Martian Star Trails

• James Hedberg

One the first things any budding astrophotographer will do is to make a star trail image. This involves taking a series of consecutive images of the night sky over usually a period of a few hours, then merging the images together so that the stars form circular lines in the sky, showing the rotation of the celestial sphere (really the Earth) over the course of an evening. They are usually very stunning images if done right.

Since I don’t have a good camera, and live in the light polluted confines of NYC, attempting one of my own is not really an option right now. However, we can simulate them quite easily with some software and a few lines of python. We’ll make it even a bit more fun and do the exercise on the surface of Mars!

There are many spectacular places on Mars to set up our virtual tripod. I’ve picked Gale Crater, where the rover Curiosity is currently making rounds, to try out this set up. We’ll use OpenSpace to do our simulations.

Gale Crater, Mars
Gale Crater. Inset: its location on Mars.

The first step is add a HiRISE digital terrain map (DTM) so we can get some amazing close up views of the terrain. There happens to be a great spot with a nice DTM available on the HiRISE site so we’ll start with that. You can read about how to do this here. After we’re done setting that asset up, we can fly leisurely around a 1 km deep chasm that may have been formed by running water many years ago.

Gale Crater, Mars
Chasm in Gale Crater - HiRISE DTM.

And of course, it’s always nice to see things in motion, so here’s a quick fly through of the crater.

After we’ve found some suitable location to try a time lapse image, the next step is to program OpenSpace to take images at regular intervals. (We’ll write up a tutorial on this later, but things are still in flux so we’ll skip it for now.)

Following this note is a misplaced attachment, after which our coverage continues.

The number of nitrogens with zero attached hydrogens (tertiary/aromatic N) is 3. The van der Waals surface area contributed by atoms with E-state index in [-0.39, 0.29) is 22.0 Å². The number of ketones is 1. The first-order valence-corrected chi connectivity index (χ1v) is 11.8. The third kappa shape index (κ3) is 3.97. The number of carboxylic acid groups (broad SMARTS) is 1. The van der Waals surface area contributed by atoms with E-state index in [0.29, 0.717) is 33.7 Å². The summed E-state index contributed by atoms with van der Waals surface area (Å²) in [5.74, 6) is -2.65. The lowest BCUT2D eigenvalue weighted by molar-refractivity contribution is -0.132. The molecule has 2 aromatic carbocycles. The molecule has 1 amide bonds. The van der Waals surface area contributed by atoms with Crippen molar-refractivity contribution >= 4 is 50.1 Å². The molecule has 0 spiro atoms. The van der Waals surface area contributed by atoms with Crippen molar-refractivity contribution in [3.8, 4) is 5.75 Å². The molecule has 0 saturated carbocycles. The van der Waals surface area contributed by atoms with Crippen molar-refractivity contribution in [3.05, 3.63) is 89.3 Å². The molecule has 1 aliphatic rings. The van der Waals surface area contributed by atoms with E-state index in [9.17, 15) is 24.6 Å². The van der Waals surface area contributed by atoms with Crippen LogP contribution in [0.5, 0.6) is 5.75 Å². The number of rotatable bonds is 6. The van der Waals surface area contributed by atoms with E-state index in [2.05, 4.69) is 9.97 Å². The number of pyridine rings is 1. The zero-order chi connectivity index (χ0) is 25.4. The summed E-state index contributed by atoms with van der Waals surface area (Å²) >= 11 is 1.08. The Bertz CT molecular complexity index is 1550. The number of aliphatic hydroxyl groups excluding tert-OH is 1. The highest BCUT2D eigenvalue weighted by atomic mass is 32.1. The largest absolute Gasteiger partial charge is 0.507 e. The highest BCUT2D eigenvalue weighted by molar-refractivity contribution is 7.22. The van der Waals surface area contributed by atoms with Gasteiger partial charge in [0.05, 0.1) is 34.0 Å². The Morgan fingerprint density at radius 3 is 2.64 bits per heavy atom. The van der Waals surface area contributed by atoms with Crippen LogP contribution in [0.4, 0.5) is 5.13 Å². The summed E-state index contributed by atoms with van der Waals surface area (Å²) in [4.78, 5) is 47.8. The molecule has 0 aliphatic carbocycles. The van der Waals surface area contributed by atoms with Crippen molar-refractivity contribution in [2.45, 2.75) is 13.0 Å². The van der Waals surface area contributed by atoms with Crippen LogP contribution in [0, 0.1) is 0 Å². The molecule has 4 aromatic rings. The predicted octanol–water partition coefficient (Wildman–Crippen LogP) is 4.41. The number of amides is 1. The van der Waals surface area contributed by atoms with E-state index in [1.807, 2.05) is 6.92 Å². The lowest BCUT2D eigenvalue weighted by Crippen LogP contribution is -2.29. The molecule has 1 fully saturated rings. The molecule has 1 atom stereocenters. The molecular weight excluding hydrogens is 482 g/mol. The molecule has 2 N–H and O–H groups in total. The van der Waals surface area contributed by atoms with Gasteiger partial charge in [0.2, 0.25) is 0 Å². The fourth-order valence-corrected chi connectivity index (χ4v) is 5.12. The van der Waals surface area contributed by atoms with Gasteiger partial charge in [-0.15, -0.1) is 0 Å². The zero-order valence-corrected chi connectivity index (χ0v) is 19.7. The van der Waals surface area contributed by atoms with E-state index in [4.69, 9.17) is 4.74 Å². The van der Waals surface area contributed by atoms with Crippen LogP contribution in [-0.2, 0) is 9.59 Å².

We set the ‘camera’ up to take an image once every minute or so for an hour. (Since it’s only a simulation, this of course didn’t take an hour, but about 30 seconds.) Here is a selection of what you get. Depending on your choice of setting, you can end up with either a few images, or several hundred or more. We usually find about 100 is good. Below are six frames from the sequence taken.

Gale Crater, Mars
6 Frames from a sequence. It's hard to discern any difference between them at this point, but keep reading...

After you take all the images, the next step is to stack em. There are few options for this. You can use the built in stacking and layering commands with Photoshop or another photo editor. Or, for a more robust and customizable option, write a little python script to do it:

import os, numpy
from PIL import Image

imageDir = 'marspics'
files   = os.listdir(imageDir)
imagesToProcess  = [name for name in files if name[-4:] in [".png"]]
width, height ='/'+imagesToProcess[0]).size
theStack   = numpy.zeros((height, width, 3), numpy.float)
i = 1
for image in imagesToProcess:
    print ("Processing image " + str(i))
    image_new = numpy.array('/'+image), dtype = numpy.float)
    theStack     = numpy.maximum(theStack, image_new)
    i  += 1

theStack = numpy.array(numpy.round(theStack), dtype = numpy.uint8)

output = Image.fromarray(theStack, mode = "RGB")"martian-star-trails.png", "PNG")

The output of this script will be one image that has taken the maximum values at every pixel from the collection of images in theStack.

Behold, the output:

Mars Star Trails
Star Trails on Mars
Mars Star Trails
Star Trails on Mars
Mars Star Trails
Star Trails on Mars

While it will still be a number of years before budding astrophotographers get to try this out for real, it’s not too hard to imaging setting up the ol’ Nikon on a tripod somewhere in the vast deserts of Mars and snapping a few frames, before heading back in to the shelter to prevent too much radiation exposure…

Credits: The content is rendered using the open-source Astrovisualization framework OpenSpace which is a collaboration between Linköping University, the American Museum of Natural History, Goddard’s Community Coordinated Modeling Center, New York University, and the University of Utah.

HiRISE Terrains are thanks to NASA/JPL/University of Arizona

About the author

Dr. Hedberg studied the ancient cosmologies of Ptolemy, Tycho, and Kepler as an undergrad at St. John’s College (Santa Fe) as part of the Program’s Mathematics tutorial, though the college didn’t have this beautiful tool when he attended there. Since then, his work in programming and science visualization sometimes takes delightful detours into the past, present and future.